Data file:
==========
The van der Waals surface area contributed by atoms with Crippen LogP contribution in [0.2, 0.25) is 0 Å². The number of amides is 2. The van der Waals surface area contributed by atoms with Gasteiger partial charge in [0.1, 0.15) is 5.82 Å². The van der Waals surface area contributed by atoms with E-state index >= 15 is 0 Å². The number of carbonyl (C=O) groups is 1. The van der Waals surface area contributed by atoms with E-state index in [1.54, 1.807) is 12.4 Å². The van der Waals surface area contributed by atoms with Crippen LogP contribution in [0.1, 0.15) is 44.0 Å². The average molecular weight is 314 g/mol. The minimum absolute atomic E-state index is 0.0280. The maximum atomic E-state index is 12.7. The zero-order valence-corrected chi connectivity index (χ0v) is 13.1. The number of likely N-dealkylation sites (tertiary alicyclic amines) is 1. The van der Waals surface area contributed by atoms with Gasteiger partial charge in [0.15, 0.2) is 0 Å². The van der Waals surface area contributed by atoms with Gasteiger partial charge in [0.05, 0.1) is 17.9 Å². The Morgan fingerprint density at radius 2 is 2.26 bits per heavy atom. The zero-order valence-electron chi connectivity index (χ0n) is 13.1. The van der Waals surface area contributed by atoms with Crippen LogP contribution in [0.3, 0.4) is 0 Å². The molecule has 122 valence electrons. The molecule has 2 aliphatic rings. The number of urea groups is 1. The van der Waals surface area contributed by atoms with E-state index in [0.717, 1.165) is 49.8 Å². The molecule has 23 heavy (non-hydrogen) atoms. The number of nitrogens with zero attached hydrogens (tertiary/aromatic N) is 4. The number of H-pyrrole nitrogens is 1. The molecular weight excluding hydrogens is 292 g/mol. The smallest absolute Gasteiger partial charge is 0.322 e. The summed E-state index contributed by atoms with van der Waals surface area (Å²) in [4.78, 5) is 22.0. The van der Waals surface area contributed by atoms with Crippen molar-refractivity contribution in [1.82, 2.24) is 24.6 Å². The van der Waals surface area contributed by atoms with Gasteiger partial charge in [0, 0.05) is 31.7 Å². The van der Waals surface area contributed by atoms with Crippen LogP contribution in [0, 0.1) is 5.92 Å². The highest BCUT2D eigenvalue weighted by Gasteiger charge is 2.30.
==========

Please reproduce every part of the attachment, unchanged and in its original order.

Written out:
The van der Waals surface area contributed by atoms with Crippen LogP contribution in [0.2, 0.25) is 0 Å². The number of amides is 2. The van der Waals surface area contributed by atoms with Gasteiger partial charge in [0.1, 0.15) is 5.82 Å². The van der Waals surface area contributed by atoms with E-state index >= 15 is 0 Å². The number of carbonyl (C=O) groups is 1. The van der Waals surface area contributed by atoms with E-state index in [1.54, 1.807) is 12.4 Å². The van der Waals surface area contributed by atoms with Crippen LogP contribution in [0.1, 0.15) is 44.0 Å². The average molecular weight is 314 g/mol. The minimum absolute atomic E-state index is 0.0280. The maximum atomic E-state index is 12.7. The zero-order valence-corrected chi connectivity index (χ0v) is 13.1. The number of likely N-dealkylation sites (tertiary alicyclic amines) is 1. The van der Waals surface area contributed by atoms with Gasteiger partial charge in [0.15, 0.2) is 0 Å². The van der Waals surface area contributed by atoms with Gasteiger partial charge in [0.05, 0.1) is 17.9 Å². The Morgan fingerprint density at radius 2 is 2.26 bits per heavy atom. The zero-order valence-electron chi connectivity index (χ0n) is 13.1. The van der Waals surface area contributed by atoms with Crippen LogP contribution in [0.3, 0.4) is 0 Å². The molecule has 122 valence electrons. The molecule has 2 aliphatic rings. The number of urea groups is 1. The van der Waals surface area contributed by atoms with E-state index in [0.717, 1.165) is 49.8 Å². The molecule has 23 heavy (non-hydrogen) atoms. The number of nitrogens with zero attached hydrogens (tertiary/aromatic N) is 4. The number of H-pyrrole nitrogens is 1. The molecular weight excluding hydrogens is 292 g/mol. The smallest absolute Gasteiger partial charge is 0.322 e. The summed E-state index contributed by atoms with van der Waals surface area (Å²) in [4.78, 5) is 22.0. The van der Waals surface area contributed by atoms with Crippen molar-refractivity contribution in [1.82, 2.24) is 24.6 Å². The van der Waals surface area contributed by atoms with Gasteiger partial charge in [0, 0.05) is 31.7 Å². The van der Waals surface area contributed by atoms with Crippen LogP contribution in [0, 0.1) is 5.92 Å². The highest BCUT2D eigenvalue weighted by Gasteiger charge is 2.30.